Skills based and pro bono volunteering take volunteering to the next level! These specific types of volunteering provide great resources to nonprofit organizations and can enhance organizational sustainability in ways that may not have been previously utilized. These types of volunteer efforts often give nonprofits the resources that they cannot financially afford, but that they need to be successful and sustainable.
As per Wikipedia, Skills-based volunteering “is leveraging the specialized skills and talents of individuals to strengthen the infrastructure of nonprofits, helping them build and sustain their capacity to successfully achieve their missions. This is in contrast to traditional volunteering, where specific training is not required”. Pro bono volunteering, as per Wikipedia, “is professional work undertaken voluntarily and without payment or at a reduced fee as a public service“. So, by these definitions:
- Skills based volunteering is when an individual shares their specialized skills and talents to a nonprofit as a volunteer.
- Pro bono volunteering is when an individual shares their professional expertise to a nonprofit as a volunteer.
There is not a huge difference in the above definitions. They both define volunteer efforts where a person’s specialized skills/training/talents are given to a nonprofit organization without financial compensation. Taproot Foundation has created and provides the below visual to help outline the “full spectrum of community investment strategies that companies deploy”:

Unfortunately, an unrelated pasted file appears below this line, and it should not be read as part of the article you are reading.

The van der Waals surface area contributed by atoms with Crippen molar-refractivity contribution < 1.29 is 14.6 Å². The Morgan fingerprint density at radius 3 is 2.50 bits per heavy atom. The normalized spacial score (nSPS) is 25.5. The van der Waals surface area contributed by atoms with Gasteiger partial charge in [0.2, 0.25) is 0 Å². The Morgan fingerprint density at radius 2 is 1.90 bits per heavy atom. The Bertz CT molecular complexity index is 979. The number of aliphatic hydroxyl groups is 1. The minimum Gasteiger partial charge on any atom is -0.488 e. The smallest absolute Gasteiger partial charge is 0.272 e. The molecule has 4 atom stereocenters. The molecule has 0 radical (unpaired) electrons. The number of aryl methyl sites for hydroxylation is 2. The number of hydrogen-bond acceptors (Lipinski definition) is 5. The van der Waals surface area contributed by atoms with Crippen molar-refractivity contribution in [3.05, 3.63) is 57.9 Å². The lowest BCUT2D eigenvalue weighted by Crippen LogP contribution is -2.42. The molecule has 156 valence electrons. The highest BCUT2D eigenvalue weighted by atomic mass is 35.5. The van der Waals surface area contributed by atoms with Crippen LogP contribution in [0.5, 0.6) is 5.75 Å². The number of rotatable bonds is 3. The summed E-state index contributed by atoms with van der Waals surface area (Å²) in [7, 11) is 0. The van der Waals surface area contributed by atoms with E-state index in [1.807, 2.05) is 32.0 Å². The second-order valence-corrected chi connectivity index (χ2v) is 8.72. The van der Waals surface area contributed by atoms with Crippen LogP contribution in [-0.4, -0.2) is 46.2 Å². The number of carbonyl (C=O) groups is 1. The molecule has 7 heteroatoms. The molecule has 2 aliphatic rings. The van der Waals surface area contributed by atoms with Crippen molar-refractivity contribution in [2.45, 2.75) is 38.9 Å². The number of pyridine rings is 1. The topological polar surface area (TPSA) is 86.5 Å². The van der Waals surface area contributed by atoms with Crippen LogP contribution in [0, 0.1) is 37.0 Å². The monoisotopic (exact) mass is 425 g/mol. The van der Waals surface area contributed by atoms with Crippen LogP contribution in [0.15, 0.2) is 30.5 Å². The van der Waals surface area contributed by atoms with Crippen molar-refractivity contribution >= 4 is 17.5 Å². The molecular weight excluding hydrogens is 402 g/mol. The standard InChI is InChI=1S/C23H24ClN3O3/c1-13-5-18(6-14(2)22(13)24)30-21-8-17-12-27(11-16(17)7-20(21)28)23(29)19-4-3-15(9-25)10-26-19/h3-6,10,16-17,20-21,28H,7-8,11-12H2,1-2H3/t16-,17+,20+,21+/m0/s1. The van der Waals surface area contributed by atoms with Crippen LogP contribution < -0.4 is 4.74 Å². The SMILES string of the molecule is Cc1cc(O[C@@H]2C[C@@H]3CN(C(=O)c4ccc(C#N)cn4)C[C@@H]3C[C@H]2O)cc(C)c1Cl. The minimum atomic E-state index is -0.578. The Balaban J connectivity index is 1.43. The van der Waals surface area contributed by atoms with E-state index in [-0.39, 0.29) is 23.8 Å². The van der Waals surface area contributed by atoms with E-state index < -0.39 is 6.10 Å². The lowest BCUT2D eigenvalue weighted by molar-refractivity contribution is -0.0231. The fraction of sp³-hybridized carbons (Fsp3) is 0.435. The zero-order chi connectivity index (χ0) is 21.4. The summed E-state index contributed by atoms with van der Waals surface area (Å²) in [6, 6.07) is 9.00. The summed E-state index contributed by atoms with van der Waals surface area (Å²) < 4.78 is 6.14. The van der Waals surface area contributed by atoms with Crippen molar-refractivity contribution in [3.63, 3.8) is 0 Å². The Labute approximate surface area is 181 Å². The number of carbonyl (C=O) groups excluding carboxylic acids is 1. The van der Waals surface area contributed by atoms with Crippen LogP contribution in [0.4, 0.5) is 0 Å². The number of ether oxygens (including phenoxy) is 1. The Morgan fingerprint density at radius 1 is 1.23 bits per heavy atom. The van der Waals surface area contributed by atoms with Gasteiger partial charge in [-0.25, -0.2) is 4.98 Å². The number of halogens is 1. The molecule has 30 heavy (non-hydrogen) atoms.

As per the above grid, volunteers to nonprofit organizations can fall into 4 categories. In italics, I have added a title to each category:
- General Volunteer– Hands on (with clients) volunteers that do not need specific or specialized skills to complete volunteer tasks.
- Skills based Volunteer– Hands on (with clients) and specialized volunteers that have a skills-based skill or talent to complete volunteer tasks.
- Board-Based Volunteer– Governance (board service) volunteers that have a skills-based skill or talent to assist with board responsibilities to help govern the nonprofit organization.
- Pro Bono Volunteer– Specialized volunteers that require professional expertise in a particular field and/or occupation to complete volunteer tasks, programs and/or projects towards organizational capacity building.
There is great value in skills based and pro bono volunteering. As per the Taproot Foundation, “Some of the strongest nonprofits in the country use pro bono to supplement up to 20% of their budgets”. Having said this, I do not want to overshadow the amazing work that general volunteers do for nonprofit organizations around the world. Many nonprofits would not exist if not for the general volunteers that they utilize. Many nonprofits are 100% volunteer run! All types of volunteers are a critical part of nonprofit organizations. I revere and applaud them all!
Photo credit to: Microsoft Office Clip Art